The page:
In this light, we are excited to present Hyperplace Harlem, a three-day festival, on October 4-6.

Hyperplace Harlem’s program will feature media and visual artists, readings, performances, workshops, and discussions. Hyperplace Harlem seeks to bring together artists and audiences from various backgrounds and to foster engagement, sparking new discoveries and conversations.

For more information, check out Hyperplace Harlem’s site here.

A New Season Begins: First Person Plural Premieres on Tuesday, September 30th

We are delighted to announce that the opening line-up of the third season of the First Person Plural Reading Series will feature authors Lacy M. JohnsonKiese Laymon, and Tiphanie Yanique and includes special DJ sets by Lady DM.  We are proud to showcase these artists, especially given the stellar new work they have gifted the world. Plan to join us at 7pm on Tuesday, September 30th at Shrine in Harlem, 2271 Adam Clayton Powell between 133rd and 134th.  We know this will be a night to remember.

About our participants

1653407_10152073317113692_1189887351_nLacy M. Johnson is a Houston-based artist, curator, teacher, activist and author of The Other Side (Tin House Books, 2014) and Trespasses: A Memoir (Iowa, 2012). She is co-creator of the location-based storytelling project [the invisible city], and her work has appeared in Dame Magazine, Tin House, Creative NonfictionPoets & Writers, Gulf Coast and elsewhere. She teaches interdisciplinary art at the University of Houston.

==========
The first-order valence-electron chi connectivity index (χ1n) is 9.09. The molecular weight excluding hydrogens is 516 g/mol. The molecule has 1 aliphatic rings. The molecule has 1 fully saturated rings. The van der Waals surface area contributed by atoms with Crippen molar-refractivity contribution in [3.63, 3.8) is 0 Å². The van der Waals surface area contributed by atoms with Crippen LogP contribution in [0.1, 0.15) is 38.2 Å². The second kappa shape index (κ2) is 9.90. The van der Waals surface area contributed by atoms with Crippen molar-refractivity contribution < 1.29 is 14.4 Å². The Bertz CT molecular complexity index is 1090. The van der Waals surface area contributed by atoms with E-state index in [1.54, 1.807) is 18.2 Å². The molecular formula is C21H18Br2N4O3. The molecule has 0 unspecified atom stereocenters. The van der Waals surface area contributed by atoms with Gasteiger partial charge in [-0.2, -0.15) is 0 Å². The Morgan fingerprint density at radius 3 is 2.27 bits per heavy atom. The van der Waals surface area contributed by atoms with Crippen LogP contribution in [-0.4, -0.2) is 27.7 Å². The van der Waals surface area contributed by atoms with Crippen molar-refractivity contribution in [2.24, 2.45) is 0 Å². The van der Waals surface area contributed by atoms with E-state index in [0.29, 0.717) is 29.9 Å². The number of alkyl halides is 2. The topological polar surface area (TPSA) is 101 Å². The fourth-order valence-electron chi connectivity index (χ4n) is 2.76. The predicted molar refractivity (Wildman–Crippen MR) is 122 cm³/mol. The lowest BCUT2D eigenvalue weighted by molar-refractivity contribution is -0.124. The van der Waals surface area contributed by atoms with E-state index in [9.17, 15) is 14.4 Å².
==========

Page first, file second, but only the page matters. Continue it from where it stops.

Kiese-Laymon-photoKiese Laymon is a black southern writer, born and raised in Jackson, Mississippi. Laymon attended Millsaps College and Jackson State University before graduating from Oberlin College. He earned an MFA from Indiana University and is the author of the novel, Long Division  and a collection of essays,  How to Slowly Kill Yourself and Others in America. Long Division was named one of the Best Books of 2013 by a number of publications, including Buzzfeed, The Believer, Salon, Guernica, Mosaic Magazine, Chicago Tribune, The Morning News, MSNBC, Library Journal, Contemporary Literature, and the Crunk Feminist Collective. Both of Laymon’s books are finalists for the Mississippi Award for Arts and Letters in the fiction and nonfiction categories. Long Division is currently a finalist for Stanford’s Saroyan international writing award. Laymon has written essays and stories for numerous publications including Esquire, ESPN, Colorlines, NPR, Gawker, Truthout, Longman’s Hip Hop Reader, The Best American Non-required Reading, Guernica, Mythium and Politics and Culture. Laymon is currently at work on a new novel “And So On” and a memoir called 309: A Fat Black Memoir. He is an Associate Professor of English at Vassar College.